He was off down the hill chasing his enormous bubble. Coming up the hill was old Bessie, the cow. She looked up from the grass she was chewing and bellowed, “Moo,” and then the bubble hit! It was so sticky it just picked up Bessie and on it rolled. Clem Thompson was bringing Uncle Henry some eggs when he looked up and saw the bubble. Before he could even holler “Help,” the bubble had picked him up and he was rolling back down the hill towards Sleepy Hollow. Prissy, the cat was following old Clem. In a second’s time she was in the bubble rolling on toward the town. After it ran Homer, and after him came Uncle Henry crying, “Homer, I told you! ” Before long the bubble came to the highway. Mr. Arnold, the grocer, was driving his horse towards Sleepy Hollow at a slow, easy pace. He was almost asleep. Daisy, his horse, knew how to get home without his help. Before he knew what had happened to him, the bubble hit, and the horse, carriage, and groceries and Mr. Arnold went rolling down toward Main Street. By now the horse was neighing, the cat was meowing, the cow was mooing. Clem Thompson was screaming, and Mr. Arnold was hollering, “Help!” Everyone on Main Street turned to see what was making such a racket. They stopped in amazement to see an enormous bubble start down the street with arms, legs and animals sticking out of it. Before they could run for shelter, the bubble hit! First, it picked up an automobile that was parked outside Dr. Parson’s office.
Then it gathered up old Miss Annie Jones who was sitting on a park bench knitting. A group of girls who were playing hopscotch disappeared right off the sidewalk. Two dogs who were chasing each other were scooped up in no time at all. Everybody and everything that was on Main Street that wasn’t fastened down was rolled up into that enormous, sticky bubble. By now Homer and Uncle Henry were entering Main Street. They stood horrified as they watched the bubble roll through the town, picking up everything in its path. “Uncle Henry, Uncle Henry,” cried Homer, “How will I stop it – what will I do?” And all Uncle Henry was able to say was, “Homer, I told you someday – ” At the end of Main Street stood the church. It was a pretty little church, and the people in Sleepy Hollow were very proud of it because it had a tall, pointed steeple. Now, as the bubble rolled on down Main Street, full of people and animals and things, it was headed directly for the little old church. “Oh, dear,” cried Homer, “everyone will be killed and it’s all my fault.” By now the bubble was going so fast that it was bouncing.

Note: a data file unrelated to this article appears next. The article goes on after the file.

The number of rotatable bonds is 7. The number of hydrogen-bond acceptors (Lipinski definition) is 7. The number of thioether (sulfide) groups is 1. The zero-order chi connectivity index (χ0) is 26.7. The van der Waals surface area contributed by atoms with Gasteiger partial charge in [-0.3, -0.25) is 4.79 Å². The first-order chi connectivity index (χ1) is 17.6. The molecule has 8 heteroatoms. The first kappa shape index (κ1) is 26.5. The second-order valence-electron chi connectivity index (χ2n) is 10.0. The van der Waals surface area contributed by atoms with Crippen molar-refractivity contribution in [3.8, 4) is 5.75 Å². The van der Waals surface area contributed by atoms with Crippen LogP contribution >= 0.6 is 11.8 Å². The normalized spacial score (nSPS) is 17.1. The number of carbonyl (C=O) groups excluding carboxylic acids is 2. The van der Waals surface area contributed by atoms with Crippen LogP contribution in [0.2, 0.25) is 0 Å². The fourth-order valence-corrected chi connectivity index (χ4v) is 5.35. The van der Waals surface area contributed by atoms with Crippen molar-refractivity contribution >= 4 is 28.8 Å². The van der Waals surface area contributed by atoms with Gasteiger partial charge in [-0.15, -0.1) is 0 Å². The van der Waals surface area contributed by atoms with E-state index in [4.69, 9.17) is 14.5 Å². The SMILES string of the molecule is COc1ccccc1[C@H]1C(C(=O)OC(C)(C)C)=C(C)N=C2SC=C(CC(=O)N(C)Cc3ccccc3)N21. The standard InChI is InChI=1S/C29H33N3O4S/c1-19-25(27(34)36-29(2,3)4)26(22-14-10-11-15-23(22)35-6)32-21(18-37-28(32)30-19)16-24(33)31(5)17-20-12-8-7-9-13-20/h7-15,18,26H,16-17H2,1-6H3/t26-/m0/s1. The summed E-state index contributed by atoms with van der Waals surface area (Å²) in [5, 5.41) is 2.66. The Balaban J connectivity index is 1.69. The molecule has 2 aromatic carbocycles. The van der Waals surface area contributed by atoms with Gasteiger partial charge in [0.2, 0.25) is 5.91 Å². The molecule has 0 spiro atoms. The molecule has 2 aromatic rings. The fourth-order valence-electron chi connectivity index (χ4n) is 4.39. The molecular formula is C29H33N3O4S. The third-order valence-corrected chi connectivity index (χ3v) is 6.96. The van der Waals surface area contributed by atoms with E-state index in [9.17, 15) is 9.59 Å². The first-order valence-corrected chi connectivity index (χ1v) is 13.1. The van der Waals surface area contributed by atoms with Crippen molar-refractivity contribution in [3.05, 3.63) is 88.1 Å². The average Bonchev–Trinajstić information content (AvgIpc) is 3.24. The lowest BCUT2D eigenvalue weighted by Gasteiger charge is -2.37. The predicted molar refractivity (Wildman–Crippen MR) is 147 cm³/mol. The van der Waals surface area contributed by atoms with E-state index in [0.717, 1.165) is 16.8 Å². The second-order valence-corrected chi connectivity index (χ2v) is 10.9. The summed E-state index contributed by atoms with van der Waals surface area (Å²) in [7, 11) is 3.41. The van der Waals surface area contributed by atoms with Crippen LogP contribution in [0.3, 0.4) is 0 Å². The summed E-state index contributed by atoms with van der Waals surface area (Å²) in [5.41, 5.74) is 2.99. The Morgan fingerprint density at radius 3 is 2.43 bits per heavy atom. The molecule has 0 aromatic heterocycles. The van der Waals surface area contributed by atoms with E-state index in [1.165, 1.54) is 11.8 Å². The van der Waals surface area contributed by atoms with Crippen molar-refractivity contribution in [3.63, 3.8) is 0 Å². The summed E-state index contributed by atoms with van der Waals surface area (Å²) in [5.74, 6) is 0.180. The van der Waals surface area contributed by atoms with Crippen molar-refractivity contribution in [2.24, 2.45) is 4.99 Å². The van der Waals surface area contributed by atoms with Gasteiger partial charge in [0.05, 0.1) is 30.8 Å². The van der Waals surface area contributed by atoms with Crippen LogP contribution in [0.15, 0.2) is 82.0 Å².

And what a noise! Everyone was screaming and crying and the animals were all bellowing. Just before the bubble hit it church it gave one big bounce – and landed smack up against the steeple! For a minute it stood still, and then with a great sigh and a sissing noise which was all of Homer’s breath escaping, the bubble died! Such a mess! It spilled people, cars, animals, carts, benches and groceries all over the end of Main Street – all sitting there in a gooey, sticky mess. It took four weeks to clean up the town after Homer’s bubble broke. There had never been anything like it! For a year after, people were cleaning Homer’s scientific experiment out of their clothes and hair.
No one in Sleepy Hollow ever forgot the day of the bubble. As for Homer, they took up a collection and sent him off to college where he could continue his scientific experiments without damaging the whole town. Uncle Henry missed Homer. Every night after supper he would sit on the porch, and light his pipe. “That Homer,” he would say, ” I knew some day he’d make good with all those scientific experiments!”